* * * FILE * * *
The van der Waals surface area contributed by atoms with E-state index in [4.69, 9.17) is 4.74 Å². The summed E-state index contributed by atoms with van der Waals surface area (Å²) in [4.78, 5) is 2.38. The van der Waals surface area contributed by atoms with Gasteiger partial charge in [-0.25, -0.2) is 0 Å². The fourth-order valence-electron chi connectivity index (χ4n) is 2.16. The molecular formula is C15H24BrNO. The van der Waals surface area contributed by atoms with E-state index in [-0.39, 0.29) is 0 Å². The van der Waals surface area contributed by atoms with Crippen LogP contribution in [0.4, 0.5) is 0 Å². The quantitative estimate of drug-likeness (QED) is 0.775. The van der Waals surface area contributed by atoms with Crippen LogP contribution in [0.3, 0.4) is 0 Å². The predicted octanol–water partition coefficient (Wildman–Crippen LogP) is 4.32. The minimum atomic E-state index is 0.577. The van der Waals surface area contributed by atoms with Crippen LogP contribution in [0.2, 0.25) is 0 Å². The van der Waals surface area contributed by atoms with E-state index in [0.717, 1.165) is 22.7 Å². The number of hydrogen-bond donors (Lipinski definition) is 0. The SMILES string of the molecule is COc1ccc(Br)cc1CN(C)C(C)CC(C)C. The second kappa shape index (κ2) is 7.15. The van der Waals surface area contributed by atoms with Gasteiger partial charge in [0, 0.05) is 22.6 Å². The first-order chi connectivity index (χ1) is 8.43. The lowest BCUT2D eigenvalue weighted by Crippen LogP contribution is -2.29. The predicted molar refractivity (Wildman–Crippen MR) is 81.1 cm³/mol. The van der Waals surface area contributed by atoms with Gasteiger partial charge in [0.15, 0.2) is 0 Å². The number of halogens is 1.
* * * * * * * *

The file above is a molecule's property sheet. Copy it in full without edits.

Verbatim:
The van der Waals surface area contributed by atoms with E-state index in [4.69, 9.17) is 4.74 Å². The summed E-state index contributed by atoms with van der Waals surface area (Å²) in [4.78, 5) is 2.38. The van der Waals surface area contributed by atoms with Gasteiger partial charge in [-0.25, -0.2) is 0 Å². The fourth-order valence-electron chi connectivity index (χ4n) is 2.16. The molecular formula is C15H24BrNO. The van der Waals surface area contributed by atoms with E-state index in [-0.39, 0.29) is 0 Å². The van der Waals surface area contributed by atoms with Crippen LogP contribution in [0.4, 0.5) is 0 Å². The quantitative estimate of drug-likeness (QED) is 0.775. The van der Waals surface area contributed by atoms with Crippen LogP contribution in [0.3, 0.4) is 0 Å². The predicted octanol–water partition coefficient (Wildman–Crippen LogP) is 4.32. The minimum atomic E-state index is 0.577. The van der Waals surface area contributed by atoms with Crippen LogP contribution in [0.2, 0.25) is 0 Å². The van der Waals surface area contributed by atoms with E-state index in [0.717, 1.165) is 22.7 Å². The number of hydrogen-bond donors (Lipinski definition) is 0. The SMILES string of the molecule is COc1ccc(Br)cc1CN(C)C(C)CC(C)C. The second kappa shape index (κ2) is 7.15. The van der Waals surface area contributed by atoms with Gasteiger partial charge in [0, 0.05) is 22.6 Å². The first-order chi connectivity index (χ1) is 8.43. The lowest BCUT2D eigenvalue weighted by Crippen LogP contribution is -2.29. The predicted molar refractivity (Wildman–Crippen MR) is 81.1 cm³/mol. The van der Waals surface area contributed by atoms with Gasteiger partial charge in [0.15, 0.2) is 0 Å². The number of halogens is 1.